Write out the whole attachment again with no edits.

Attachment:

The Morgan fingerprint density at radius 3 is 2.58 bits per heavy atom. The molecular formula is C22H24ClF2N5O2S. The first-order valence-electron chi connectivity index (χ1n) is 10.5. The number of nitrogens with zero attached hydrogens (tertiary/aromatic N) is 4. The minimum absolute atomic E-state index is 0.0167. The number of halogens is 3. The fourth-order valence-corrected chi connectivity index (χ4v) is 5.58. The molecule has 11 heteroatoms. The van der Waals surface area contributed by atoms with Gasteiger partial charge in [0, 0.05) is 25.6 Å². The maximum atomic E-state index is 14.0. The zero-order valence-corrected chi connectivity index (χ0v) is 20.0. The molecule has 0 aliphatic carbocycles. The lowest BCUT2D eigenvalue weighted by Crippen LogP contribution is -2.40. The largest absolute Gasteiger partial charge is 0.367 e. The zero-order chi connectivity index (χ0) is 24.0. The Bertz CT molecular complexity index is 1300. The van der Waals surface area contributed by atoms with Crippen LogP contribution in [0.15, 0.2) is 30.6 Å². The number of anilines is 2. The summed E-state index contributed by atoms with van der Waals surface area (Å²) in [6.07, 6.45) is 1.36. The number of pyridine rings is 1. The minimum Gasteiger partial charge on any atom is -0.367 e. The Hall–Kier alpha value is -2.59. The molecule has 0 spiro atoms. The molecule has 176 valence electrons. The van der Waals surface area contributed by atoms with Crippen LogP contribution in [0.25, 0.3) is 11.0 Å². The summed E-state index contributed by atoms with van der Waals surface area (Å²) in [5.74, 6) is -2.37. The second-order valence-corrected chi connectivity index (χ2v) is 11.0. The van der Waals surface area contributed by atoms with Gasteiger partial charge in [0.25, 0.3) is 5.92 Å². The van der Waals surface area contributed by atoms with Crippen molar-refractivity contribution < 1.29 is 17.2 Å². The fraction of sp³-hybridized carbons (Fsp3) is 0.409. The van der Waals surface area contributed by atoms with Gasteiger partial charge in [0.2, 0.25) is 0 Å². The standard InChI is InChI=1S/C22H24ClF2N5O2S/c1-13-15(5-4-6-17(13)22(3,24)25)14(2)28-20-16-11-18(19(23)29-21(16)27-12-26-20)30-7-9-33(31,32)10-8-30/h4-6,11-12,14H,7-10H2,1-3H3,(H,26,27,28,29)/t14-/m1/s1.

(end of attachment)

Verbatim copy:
The Morgan fingerprint density at radius 3 is 2.58 bits per heavy atom. The molecular formula is C22H24ClF2N5O2S. The first-order valence-electron chi connectivity index (χ1n) is 10.5. The number of nitrogens with zero attached hydrogens (tertiary/aromatic N) is 4. The minimum absolute atomic E-state index is 0.0167. The number of halogens is 3. The fourth-order valence-corrected chi connectivity index (χ4v) is 5.58. The molecule has 11 heteroatoms. The van der Waals surface area contributed by atoms with Gasteiger partial charge in [0, 0.05) is 25.6 Å². The maximum atomic E-state index is 14.0. The zero-order valence-corrected chi connectivity index (χ0v) is 20.0. The molecule has 0 aliphatic carbocycles. The lowest BCUT2D eigenvalue weighted by Crippen LogP contribution is -2.40. The largest absolute Gasteiger partial charge is 0.367 e. The zero-order chi connectivity index (χ0) is 24.0. The Bertz CT molecular complexity index is 1300. The van der Waals surface area contributed by atoms with Crippen LogP contribution in [0.15, 0.2) is 30.6 Å². The number of anilines is 2. The summed E-state index contributed by atoms with van der Waals surface area (Å²) in [6.07, 6.45) is 1.36. The number of pyridine rings is 1. The minimum Gasteiger partial charge on any atom is -0.367 e. The Hall–Kier alpha value is -2.59. The molecule has 0 spiro atoms. The molecule has 176 valence electrons. The van der Waals surface area contributed by atoms with Crippen LogP contribution in [0.25, 0.3) is 11.0 Å². The summed E-state index contributed by atoms with van der Waals surface area (Å²) in [5.74, 6) is -2.37. The second-order valence-corrected chi connectivity index (χ2v) is 11.0. The van der Waals surface area contributed by atoms with Gasteiger partial charge in [0.25, 0.3) is 5.92 Å². The van der Waals surface area contributed by atoms with Crippen molar-refractivity contribution < 1.29 is 17.2 Å². The fraction of sp³-hybridized carbons (Fsp3) is 0.409. The van der Waals surface area contributed by atoms with Gasteiger partial charge in [0.2, 0.25) is 0 Å². The standard InChI is InChI=1S/C22H24ClF2N5O2S/c1-13-15(5-4-6-17(13)22(3,24)25)14(2)28-20-16-11-18(19(23)29-21(16)27-12-26-20)30-7-9-33(31,32)10-8-30/h4-6,11-12,14H,7-10H2,1-3H3,(H,26,27,28,29)/t14-/m1/s1.